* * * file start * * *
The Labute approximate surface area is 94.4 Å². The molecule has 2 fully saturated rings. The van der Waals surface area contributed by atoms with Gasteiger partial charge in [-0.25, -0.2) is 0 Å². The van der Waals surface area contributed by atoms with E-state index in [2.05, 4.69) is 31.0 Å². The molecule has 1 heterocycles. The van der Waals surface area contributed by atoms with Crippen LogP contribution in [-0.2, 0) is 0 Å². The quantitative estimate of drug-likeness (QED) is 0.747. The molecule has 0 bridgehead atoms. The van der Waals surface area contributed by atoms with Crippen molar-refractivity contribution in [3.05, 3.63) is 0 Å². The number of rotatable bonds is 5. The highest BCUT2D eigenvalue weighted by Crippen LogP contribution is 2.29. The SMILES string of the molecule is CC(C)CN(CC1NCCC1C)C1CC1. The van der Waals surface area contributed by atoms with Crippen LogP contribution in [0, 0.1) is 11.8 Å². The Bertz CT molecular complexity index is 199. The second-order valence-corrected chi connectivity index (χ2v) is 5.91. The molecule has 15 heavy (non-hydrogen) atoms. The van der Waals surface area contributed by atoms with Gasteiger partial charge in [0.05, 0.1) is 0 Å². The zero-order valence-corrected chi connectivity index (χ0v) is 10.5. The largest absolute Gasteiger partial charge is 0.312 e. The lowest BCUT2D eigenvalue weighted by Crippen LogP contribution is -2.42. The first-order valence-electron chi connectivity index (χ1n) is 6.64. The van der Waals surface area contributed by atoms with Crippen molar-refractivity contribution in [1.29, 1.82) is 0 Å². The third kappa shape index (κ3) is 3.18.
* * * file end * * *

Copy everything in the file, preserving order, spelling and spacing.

The Labute approximate surface area is 94.4 Å². The molecule has 2 fully saturated rings. The van der Waals surface area contributed by atoms with Gasteiger partial charge in [-0.25, -0.2) is 0 Å². The van der Waals surface area contributed by atoms with E-state index in [2.05, 4.69) is 31.0 Å². The molecule has 1 heterocycles. The van der Waals surface area contributed by atoms with Crippen LogP contribution in [-0.2, 0) is 0 Å². The quantitative estimate of drug-likeness (QED) is 0.747. The molecule has 0 bridgehead atoms. The van der Waals surface area contributed by atoms with Crippen molar-refractivity contribution in [3.05, 3.63) is 0 Å². The number of rotatable bonds is 5. The highest BCUT2D eigenvalue weighted by Crippen LogP contribution is 2.29. The SMILES string of the molecule is CC(C)CN(CC1NCCC1C)C1CC1. The van der Waals surface area contributed by atoms with Crippen LogP contribution in [0, 0.1) is 11.8 Å². The Bertz CT molecular complexity index is 199. The second-order valence-corrected chi connectivity index (χ2v) is 5.91. The molecule has 15 heavy (non-hydrogen) atoms. The van der Waals surface area contributed by atoms with Gasteiger partial charge in [0.05, 0.1) is 0 Å². The zero-order valence-corrected chi connectivity index (χ0v) is 10.5. The largest absolute Gasteiger partial charge is 0.312 e. The lowest BCUT2D eigenvalue weighted by Crippen LogP contribution is -2.42. The first-order valence-electron chi connectivity index (χ1n) is 6.64. The van der Waals surface area contributed by atoms with Crippen molar-refractivity contribution in [1.29, 1.82) is 0 Å². The third kappa shape index (κ3) is 3.18.